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Retire in the company of man’s best friend – and others

november article3 imageFriendships are likely to prove even more important and meaningful in older age than the relationships you have with family members. It seems that friendships are a major cornerstone of staying healthy and happy as we age, according to a report published in the Daily Mail newspaper on the 7th of June 2017.

And what more reliable and tested a relationship than that between an individual and man’s best friend – a dog in particular, but any pet in general.


The importance of friendships

As you stand on the threshold of retirement, says the research cited by the Daily Mail, friendships help ward off the ever-present risk of loneliness and chronic ill health.

In a survey of more than a quarter of a million individuals, the study found that relationships with friends and family members both contribute to physical and mental wellbeing. But the greater support and overall contribution to general health and happiness seemed to come from friends, rather than family, across the whole of a lifetime.

The findings appear to lend weight to the well-known saying that you can pick your friends, but you can’t choose your family members.


Choosing your friends

However carefully you pick them, though, there are always time when the relationship comes under stress or strain and even the best of friends may let you down – unless that friend is a pet.

It’s not for nothing that many a canine companion is described as a faithful friend. Through thick and thin, pets tend to stand by their owners – and achieve some truly remarkable feats of endurance and courage in the process.

The many and remarkable achievements of some pets have gone so unnoticed that some animal-lovers have campaigned for lasting memorials in their name – with the Guardian newspaper, on the 23rd of October 2017, listing a number of contenders in whose memory statues might be raised.


The company of a pet

The vast majority of pets, of course, live their lives and give their all of devoted and faithful service far away from the glare of media attention and headlines.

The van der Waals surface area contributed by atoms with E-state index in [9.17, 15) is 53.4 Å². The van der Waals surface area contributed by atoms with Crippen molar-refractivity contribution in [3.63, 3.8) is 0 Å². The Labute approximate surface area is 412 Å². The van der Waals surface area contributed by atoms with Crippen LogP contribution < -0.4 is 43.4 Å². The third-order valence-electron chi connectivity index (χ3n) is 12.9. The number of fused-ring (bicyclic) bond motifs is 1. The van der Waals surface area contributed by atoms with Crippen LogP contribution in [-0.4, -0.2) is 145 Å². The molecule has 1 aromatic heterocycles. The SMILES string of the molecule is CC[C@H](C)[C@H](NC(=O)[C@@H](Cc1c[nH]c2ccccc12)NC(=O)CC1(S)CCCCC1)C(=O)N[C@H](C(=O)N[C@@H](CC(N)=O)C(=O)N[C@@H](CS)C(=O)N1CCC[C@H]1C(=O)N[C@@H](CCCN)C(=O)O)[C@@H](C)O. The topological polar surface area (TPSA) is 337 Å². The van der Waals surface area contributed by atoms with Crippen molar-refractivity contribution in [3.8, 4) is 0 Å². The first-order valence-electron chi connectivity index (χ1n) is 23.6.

These are the ones who give their love and affection in a far more unassuming way, on a day to day basis, that may go almost unnoticed by everyone but their owner and close friend.

What, then, are some of the more general qualities that a pet may bring into your life?



  • a pet brings companionship – according to a survey conducted by Gransnet, the social networking site for older people - nearly three-quarters of the elderly interviewed said they were lonely some or all of the time. A staggering 93% said that they might feel lonely even though they had a partner or members of their family;
  • if you live alone or have no friends or family you keep in regular contact with, a pet may bring much-needed companionship – and just walking a dog is one of the best ways of making new friends with like-minded owners.



  • the charity Age UK quotes a study by the University of Cambridge suggesting that ownership of a dog, cat or some other pet may improve a person’s health in less than a month, reducing minor illnesses such as coughs, colds and headaches;
  • other studies have shown that pet ownership helps to reduce both blood pressure and cholesterol levels, so minimising the chances of heart attacks – whilst those who have already had a heart attack may also improve their prospects of survival;
  • by reducing loneliness and the accompanying sense of isolation, owning a pet has also been shown to reduce levels of depression;
  • your dog, cat or any other pet is not going to be worrying about tomorrow, so you may also learn to share in that joy of living in the here and now – worrying less about the future, not dwelling so much on your own physical problems and growing less caught up in your own sense of aging or loss;


Sense of purpose

  • in many ways, improvements to health and wellbeing are also likely to be associated with the renewed sense of purpose which owning and caring for a pet may bring;
  • when you are responsible for another living being, you need to establish routines designed to meet the needs of your pet, instilling a greater sense of purpose, personal wellbeing and more reasons for enjoying your own life;
  • to do that, you are also planning for a future on which your pet also depends – there may be the unexpected expense of vets bills to meet and plans to make for the care of the animal if your own circumstances should change;


Personal security

  • you don’t need a specifically-bred guard dog to share some of the greater sense of security that living with a pet may bring;
  • animals generally have a much more acute sense of smell and hearing, which may be put to use by alerting you to anything out of the ordinary that may be happening around you – your pet may feel it first, allowing you to take any necessary action.

Whether you choose a retirement in the company of man’s best friend – or, indeed, any other pet – your life may be happier, less stressful, healthier and more enjoyable with such a companion by your side.





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